It’s a quintessential part of the stadium experience: A hot dog passed from vendor to fan to fan to fan, with cash flowing back in the other direction. In all likelihood, that familiar ritual will be gone. “They’ll have to have no stadium vendors,” said [Smith College economics professor Andrew] Zimbalist. “They’re not going to have people passing hot dogs down or passing anything down. That has to stop.”

Enormous bottlenecks form after games as people try to rush home, which could create considerable stresses on the public health infrastructure — not only for the sports venue, but also for surrounding neighborhoods and public transportation systems. It’s possible those bottlenecks would be resolved by a diminished number of fans attending events, as well as by self-policing habits. Facilities might also need to control the pace of departures from each zone of the park.

Florida police enforcing social distancing rules find Pennsylvania murder suspect sitting on beach

Tom Brady was thrown out of park by a Tampa recreation workerMayor Jane Castor says the Bucs quarterback was working out in a closed park.

Netflix adds a ‘screen lock’ feature to prevent accidental pausesIt can be frustrating to accidentally tap a button and mess up playback when watching Netflix on your phone. Thankfully, Netflix is rolling out a new feature for Android devices that tries to prevent that.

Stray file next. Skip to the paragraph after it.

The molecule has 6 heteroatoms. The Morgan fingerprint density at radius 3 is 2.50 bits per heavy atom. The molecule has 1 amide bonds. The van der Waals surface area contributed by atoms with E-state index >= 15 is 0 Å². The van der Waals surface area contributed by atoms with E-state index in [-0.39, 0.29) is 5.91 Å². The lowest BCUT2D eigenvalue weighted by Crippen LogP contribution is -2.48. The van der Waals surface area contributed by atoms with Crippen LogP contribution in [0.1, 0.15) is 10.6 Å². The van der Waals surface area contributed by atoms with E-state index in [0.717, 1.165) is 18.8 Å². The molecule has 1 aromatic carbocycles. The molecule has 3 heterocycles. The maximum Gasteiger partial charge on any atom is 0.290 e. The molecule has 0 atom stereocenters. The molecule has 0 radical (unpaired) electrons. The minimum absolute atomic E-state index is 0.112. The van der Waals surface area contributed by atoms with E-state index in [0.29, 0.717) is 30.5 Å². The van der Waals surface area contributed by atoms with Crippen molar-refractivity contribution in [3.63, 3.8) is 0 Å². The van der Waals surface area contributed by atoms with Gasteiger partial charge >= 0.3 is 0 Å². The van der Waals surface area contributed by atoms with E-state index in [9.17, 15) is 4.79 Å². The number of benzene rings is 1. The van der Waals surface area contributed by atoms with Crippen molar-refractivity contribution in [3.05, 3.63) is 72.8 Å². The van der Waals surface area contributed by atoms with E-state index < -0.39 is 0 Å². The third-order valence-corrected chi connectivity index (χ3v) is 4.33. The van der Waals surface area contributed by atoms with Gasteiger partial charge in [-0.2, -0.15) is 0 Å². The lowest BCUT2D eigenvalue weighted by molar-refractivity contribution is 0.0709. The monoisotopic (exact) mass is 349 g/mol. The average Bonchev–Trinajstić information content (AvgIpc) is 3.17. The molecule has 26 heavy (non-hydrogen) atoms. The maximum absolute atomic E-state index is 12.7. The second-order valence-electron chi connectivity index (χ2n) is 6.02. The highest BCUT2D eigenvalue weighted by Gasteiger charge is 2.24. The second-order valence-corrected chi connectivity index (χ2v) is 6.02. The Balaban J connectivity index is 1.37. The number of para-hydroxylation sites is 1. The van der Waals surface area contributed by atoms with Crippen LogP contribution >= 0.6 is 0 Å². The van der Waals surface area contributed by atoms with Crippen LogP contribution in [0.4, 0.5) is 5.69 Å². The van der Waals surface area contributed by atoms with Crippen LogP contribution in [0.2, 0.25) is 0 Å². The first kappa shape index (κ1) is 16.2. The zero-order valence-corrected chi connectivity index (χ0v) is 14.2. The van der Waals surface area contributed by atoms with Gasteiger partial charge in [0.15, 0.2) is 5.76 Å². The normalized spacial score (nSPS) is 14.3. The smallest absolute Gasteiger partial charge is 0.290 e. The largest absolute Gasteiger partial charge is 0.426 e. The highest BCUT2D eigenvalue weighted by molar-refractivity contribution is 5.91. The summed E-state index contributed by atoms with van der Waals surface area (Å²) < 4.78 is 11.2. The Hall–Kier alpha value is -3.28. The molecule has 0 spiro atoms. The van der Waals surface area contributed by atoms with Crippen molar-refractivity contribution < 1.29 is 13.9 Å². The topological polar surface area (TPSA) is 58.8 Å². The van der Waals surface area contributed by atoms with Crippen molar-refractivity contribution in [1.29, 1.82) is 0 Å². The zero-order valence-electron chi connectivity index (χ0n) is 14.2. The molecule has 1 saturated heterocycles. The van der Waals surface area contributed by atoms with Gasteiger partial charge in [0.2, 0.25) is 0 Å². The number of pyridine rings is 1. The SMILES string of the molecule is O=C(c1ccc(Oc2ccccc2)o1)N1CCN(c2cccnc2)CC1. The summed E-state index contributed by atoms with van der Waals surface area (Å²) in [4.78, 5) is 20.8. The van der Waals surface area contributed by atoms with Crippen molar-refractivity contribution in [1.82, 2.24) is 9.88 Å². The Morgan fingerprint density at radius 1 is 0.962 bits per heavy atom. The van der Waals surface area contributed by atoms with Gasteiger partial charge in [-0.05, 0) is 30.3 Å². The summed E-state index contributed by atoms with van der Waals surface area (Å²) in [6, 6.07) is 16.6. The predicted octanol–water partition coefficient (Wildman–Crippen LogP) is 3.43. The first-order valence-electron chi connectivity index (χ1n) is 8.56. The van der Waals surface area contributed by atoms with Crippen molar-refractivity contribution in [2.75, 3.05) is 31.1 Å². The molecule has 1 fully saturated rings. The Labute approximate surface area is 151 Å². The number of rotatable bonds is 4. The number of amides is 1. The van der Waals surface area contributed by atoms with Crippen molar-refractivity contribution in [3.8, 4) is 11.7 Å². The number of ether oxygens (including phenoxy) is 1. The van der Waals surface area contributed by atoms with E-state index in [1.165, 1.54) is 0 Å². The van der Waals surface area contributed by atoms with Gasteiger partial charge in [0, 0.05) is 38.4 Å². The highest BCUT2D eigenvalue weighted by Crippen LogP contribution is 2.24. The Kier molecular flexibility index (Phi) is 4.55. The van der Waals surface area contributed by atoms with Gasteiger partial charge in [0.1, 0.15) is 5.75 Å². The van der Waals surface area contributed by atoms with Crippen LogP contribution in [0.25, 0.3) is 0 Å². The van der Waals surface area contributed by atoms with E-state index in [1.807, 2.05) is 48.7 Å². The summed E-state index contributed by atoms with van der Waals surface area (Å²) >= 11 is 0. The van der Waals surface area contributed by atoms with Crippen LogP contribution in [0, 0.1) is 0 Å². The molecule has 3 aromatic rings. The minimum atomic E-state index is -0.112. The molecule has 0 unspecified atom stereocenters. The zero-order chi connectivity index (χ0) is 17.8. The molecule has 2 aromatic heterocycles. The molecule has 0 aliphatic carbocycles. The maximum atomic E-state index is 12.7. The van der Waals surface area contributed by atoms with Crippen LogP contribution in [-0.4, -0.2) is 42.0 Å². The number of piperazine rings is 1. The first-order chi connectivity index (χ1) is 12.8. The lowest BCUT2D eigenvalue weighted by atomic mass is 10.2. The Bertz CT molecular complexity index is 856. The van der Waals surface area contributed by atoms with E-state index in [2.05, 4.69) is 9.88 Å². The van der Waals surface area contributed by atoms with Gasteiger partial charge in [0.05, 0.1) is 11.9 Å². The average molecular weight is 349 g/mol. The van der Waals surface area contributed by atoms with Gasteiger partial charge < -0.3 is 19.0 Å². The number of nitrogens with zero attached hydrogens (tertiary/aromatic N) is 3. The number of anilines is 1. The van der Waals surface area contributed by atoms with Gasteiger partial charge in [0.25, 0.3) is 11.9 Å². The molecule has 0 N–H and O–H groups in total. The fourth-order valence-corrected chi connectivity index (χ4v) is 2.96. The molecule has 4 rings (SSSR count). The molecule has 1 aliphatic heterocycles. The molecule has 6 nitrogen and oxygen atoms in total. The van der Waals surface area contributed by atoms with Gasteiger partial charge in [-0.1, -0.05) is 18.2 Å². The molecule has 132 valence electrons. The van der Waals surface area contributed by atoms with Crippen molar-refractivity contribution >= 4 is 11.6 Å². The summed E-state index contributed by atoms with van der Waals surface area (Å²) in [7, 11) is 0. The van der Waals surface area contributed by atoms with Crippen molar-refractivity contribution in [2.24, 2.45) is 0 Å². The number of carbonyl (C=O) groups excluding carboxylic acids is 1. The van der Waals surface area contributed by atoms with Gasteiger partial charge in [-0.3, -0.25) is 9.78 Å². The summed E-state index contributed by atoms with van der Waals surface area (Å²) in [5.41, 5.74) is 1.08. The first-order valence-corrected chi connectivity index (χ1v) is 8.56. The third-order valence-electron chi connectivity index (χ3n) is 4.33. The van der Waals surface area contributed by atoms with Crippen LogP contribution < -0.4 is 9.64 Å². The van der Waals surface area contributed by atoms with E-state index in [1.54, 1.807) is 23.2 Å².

Back, and to the left… back, and to the left… back, and to the left.

A Woman’s Breast Implants Saved Her Life From a Gunshot, Doctors SayDoctors say a woman’s silicone breast implants deflected what could have been a fatal bullet, stopping it from reaching her heart. Amazingly, this is not the first time such a thing has been reported in the medical literature.

Wow. I’m what you call a little slow. Not until now have I put together that Wayne Knight, “Newman” in Seinfeld, was in JFK. I watched the movie before watching the “Second Spitter” episode, never watching it again, and never put together he was in Oliver Stone’s JFK. Now, I see why it’s iconically funny.

Stunt school students do a little homework.

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8 Responses to Bag of Randomness for Tuesday, April 21, 2020

  1. Nacho Correr says:

    Couldn’t agree more on M&M cookies.

    Also, a slow burn Monday night series hits a sweet spot for me too. To come after the first day of the week back to the grind makes it special and the pace of Better Call Saul is perfect for the night cap.

  2. Bryan B. says:

    “Slow burn” is exactly how I described BCS to a friend a few days ago. I’m 4 episodes into season 2 and I love it. Watching Jimmy slowly fizzle out while trying to play it straight working for the big law firm is so tense.